It’s been a long time that I have been planning to do this recipe for the blog. This is the first time that I am making it. It was quite hard to find someone who knew how to make Chagem Ooti. I had always thought that it would be a difficult recipe since no one around me seemed to know how to prepare this dish. Mama doesn’t know. My Aunts don’t know. And of course, the boys and men in the house don’t know it either. I wonder if it is the same with other families. I have always thought of Chagem Ooti as a kind of gourmet variety of Ooti with only a few people knowing how to make it.
I was lucky enough to finally find someone who knew the recipe. This distant Aunt of mine came to visit us and Mama told me that she knew the recipe. So, I sat down with a pen and a paper and wrote down all that she told me about the recipe. And so, here we go.
Chagem Ooti (Rice Ooti) or Ooti Asangba (Green Ooti) is usually made with rice and paangkhoklaa. Paangkhoklaa is loosely understood as taro leaves by many, including myself. But when I enquired more closely, it turned out to be a kind of wild taro leaves. One can add other greens such as young leaves of tomato, sponge gourd, pomegranate and more. Even young sponge gourds are used in this recipe. But the source that I got the recipe from specifically told me not to use too many varieties of greens in it. She told me that it’s better with only paangkhoklaa for this recipe. And she advised me to add only young sponge gourds or young sponge gourd leaves if I must add other greens to it. Too many different greens would probably spoil the flavour by clashing with one another. I took her advice and used only paangkhoklaa for the recipe. I wanted to add sponge gourd to the recipe but it wasn’t the season yet so I had to do without it.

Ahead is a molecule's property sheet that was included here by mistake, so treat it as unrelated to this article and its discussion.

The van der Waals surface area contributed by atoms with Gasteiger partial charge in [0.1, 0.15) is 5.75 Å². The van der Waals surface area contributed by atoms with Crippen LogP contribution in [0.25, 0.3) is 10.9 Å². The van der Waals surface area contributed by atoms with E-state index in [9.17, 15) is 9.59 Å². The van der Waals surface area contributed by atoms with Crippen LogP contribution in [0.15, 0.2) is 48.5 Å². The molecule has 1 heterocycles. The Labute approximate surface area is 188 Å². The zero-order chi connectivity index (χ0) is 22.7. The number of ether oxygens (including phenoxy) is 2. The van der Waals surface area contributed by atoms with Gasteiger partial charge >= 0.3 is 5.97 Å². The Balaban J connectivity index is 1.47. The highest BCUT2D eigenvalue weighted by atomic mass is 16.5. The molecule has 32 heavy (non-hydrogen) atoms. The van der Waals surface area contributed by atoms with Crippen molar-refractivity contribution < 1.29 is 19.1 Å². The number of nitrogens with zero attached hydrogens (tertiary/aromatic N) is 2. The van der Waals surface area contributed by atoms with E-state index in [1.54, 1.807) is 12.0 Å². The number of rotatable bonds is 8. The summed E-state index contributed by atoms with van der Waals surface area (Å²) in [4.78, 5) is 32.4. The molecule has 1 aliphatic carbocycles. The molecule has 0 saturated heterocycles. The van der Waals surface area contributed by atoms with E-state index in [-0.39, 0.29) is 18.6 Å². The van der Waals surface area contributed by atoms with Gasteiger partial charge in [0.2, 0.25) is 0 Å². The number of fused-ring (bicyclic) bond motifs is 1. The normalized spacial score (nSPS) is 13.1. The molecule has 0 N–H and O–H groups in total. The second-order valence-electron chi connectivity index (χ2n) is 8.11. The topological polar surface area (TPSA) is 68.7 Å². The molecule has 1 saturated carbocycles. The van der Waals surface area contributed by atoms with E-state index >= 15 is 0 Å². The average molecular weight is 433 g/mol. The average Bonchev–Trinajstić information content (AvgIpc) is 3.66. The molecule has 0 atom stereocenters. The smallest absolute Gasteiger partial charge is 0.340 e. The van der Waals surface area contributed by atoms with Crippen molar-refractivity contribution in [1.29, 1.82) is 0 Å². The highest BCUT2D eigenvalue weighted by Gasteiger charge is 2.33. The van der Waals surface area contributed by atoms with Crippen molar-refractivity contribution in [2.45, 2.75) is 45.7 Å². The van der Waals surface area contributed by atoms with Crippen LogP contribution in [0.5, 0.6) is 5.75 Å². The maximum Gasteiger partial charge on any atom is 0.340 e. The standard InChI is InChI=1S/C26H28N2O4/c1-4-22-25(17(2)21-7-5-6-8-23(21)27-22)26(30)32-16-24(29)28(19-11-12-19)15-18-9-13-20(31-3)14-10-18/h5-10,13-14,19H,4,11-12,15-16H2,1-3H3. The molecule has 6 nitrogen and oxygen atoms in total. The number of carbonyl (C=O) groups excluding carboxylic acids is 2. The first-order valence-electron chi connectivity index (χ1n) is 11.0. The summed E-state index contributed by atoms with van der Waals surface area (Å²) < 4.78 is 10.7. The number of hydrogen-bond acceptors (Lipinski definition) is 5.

So, for this recipe you will need: